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Polarisation and the EM field

by ananthu
Tags: polarisation
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ananthu
#1
Sep30-09, 12:32 PM
P: 106
1. The problem statement, all variables and given/known data
"Polarisation" is defined as the cofinement of the vibrations of the wave in only one plane and the removal of the vibrations in the other perpendicualar plane of the electromagnetic wave. But the e.m. wave is defined as a wave in which the electic vetors are restricted in one plane only where as the magnetic vector is vibrating in the other plane, i.e,. the em wave is itself is polasrised only as per above definition.
In that case what does further polaristion of the wave mean? Removing the vibrations in the other perpendicular plane means removing the magnetic vector? Also if we assume that the electric field has components in all possible directions and out of these vibrations, those in one plane are removed and those in a plane perpendicular to it is retained, will it lead to the conclusion that the electric field vector has components parallel to the magnetic field vector also i.e.in the x-z plane ( assume the electric field is vibrating in the x-y plane and the magnetic field in the x-z plane, x-axis being the direction of propagation)?
If that is so, will it not violate the very definition of the em wave which says that these are the waves in which electric filed, magnetic field and the direction of propagation all are mutually perpendicular to each other? Will any body kindly clarify these points?


2. Relevant equations



3. The attempt at a solution
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tiny-tim
#2
Sep30-09, 01:44 PM
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Quote Quote by ananthu View Post
In that case what does further polaristion of the wave mean? Removing the vibrations in the other perpendicular plane means removing the magnetic vector?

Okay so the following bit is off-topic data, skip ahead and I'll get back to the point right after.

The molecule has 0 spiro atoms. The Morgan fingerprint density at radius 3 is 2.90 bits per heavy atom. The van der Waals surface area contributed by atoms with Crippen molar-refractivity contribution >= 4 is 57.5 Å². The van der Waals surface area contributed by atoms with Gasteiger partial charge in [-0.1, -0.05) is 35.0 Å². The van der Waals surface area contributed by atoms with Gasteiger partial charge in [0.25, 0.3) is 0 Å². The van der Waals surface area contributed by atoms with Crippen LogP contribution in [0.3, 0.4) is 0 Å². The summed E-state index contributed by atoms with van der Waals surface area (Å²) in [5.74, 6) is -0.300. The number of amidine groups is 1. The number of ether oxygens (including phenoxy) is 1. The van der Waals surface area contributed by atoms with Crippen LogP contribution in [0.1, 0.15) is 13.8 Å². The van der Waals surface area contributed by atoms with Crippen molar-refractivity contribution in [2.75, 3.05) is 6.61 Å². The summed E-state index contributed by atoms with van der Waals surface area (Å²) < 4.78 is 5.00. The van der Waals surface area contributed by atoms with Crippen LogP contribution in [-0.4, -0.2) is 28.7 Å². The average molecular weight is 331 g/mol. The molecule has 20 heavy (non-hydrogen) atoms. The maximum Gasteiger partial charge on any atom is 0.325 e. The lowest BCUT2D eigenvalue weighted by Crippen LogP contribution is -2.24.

Hi ananthu!

From http://en.wikipedia.org/wiki/Polarised_light
By convention, the polarization of light is described by specifying the direction of the wave's electric field.
In other words, the magnetic field is still there, but its plane of polarisation is perpendicular to the direction specified.

You mustn't think of a polariser as like a grating which will only let one plane through

if you do, then you have to say that it lets the perpendicular plane through for the magnetic field, which rather destroys the analogy.

(and there isn't anything special about either the electric or magnetic components anyway essentially, they're two arbitrary complementary components of the whole 6-parameter electromagnetic field, just as "our" time and "our" space are two arbitrary complementary components of space-time )
ananthu
#3
Oct1-09, 09:53 PM
P: 106
Thank you for your reply. But my question is that whether the electric field itslef is already polarised or not in an em wave? The definition misleads. It says that in an e.m. wave, the electric vector is restricted in only one plane. So when you rotate a crystal in the path of an unpolarised light, no light should come out of the crystal at all when its optic axis is held perpendicular to a previously allowed plane. But a polariser allows light vibrations whichever are parallel to its axis in any plane to pass through, irrespective of its orientation. Only the second crystal placed in the path of a plane polarised light cuts the vibrations when it is rotated.


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